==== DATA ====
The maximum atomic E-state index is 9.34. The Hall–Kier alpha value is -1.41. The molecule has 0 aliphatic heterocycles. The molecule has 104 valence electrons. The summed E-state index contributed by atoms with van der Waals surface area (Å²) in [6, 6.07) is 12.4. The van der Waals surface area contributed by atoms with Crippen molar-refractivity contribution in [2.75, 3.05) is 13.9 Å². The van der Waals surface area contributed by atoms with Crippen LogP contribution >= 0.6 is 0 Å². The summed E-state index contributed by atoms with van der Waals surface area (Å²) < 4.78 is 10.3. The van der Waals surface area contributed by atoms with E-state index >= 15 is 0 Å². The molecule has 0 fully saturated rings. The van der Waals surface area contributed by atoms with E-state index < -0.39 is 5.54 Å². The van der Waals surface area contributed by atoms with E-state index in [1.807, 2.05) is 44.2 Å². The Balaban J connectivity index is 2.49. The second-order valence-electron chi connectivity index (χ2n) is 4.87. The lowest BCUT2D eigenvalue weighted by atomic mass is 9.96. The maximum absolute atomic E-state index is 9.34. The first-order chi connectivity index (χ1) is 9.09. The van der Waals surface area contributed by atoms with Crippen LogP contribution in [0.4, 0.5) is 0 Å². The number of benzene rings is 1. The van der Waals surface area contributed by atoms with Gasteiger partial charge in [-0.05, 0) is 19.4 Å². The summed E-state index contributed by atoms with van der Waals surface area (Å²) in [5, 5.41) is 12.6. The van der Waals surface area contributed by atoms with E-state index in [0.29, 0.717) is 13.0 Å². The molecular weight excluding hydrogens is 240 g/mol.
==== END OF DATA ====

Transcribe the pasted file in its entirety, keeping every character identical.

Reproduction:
The maximum atomic E-state index is 9.34. The Hall–Kier alpha value is -1.41. The molecule has 0 aliphatic heterocycles. The molecule has 104 valence electrons. The summed E-state index contributed by atoms with van der Waals surface area (Å²) in [6, 6.07) is 12.4. The van der Waals surface area contributed by atoms with Crippen molar-refractivity contribution in [2.75, 3.05) is 13.9 Å². The van der Waals surface area contributed by atoms with Crippen LogP contribution >= 0.6 is 0 Å². The summed E-state index contributed by atoms with van der Waals surface area (Å²) < 4.78 is 10.3. The van der Waals surface area contributed by atoms with E-state index >= 15 is 0 Å². The molecule has 0 fully saturated rings. The van der Waals surface area contributed by atoms with E-state index < -0.39 is 5.54 Å². The van der Waals surface area contributed by atoms with E-state index in [1.807, 2.05) is 44.2 Å². The Balaban J connectivity index is 2.49. The second-order valence-electron chi connectivity index (χ2n) is 4.87. The lowest BCUT2D eigenvalue weighted by atomic mass is 9.96. The maximum absolute atomic E-state index is 9.34. The first-order chi connectivity index (χ1) is 9.09. The van der Waals surface area contributed by atoms with Crippen LogP contribution in [0.4, 0.5) is 0 Å². The number of benzene rings is 1. The van der Waals surface area contributed by atoms with Gasteiger partial charge in [-0.05, 0) is 19.4 Å². The summed E-state index contributed by atoms with van der Waals surface area (Å²) in [5, 5.41) is 12.6. The van der Waals surface area contributed by atoms with E-state index in [0.29, 0.717) is 13.0 Å². The molecular weight excluding hydrogens is 240 g/mol.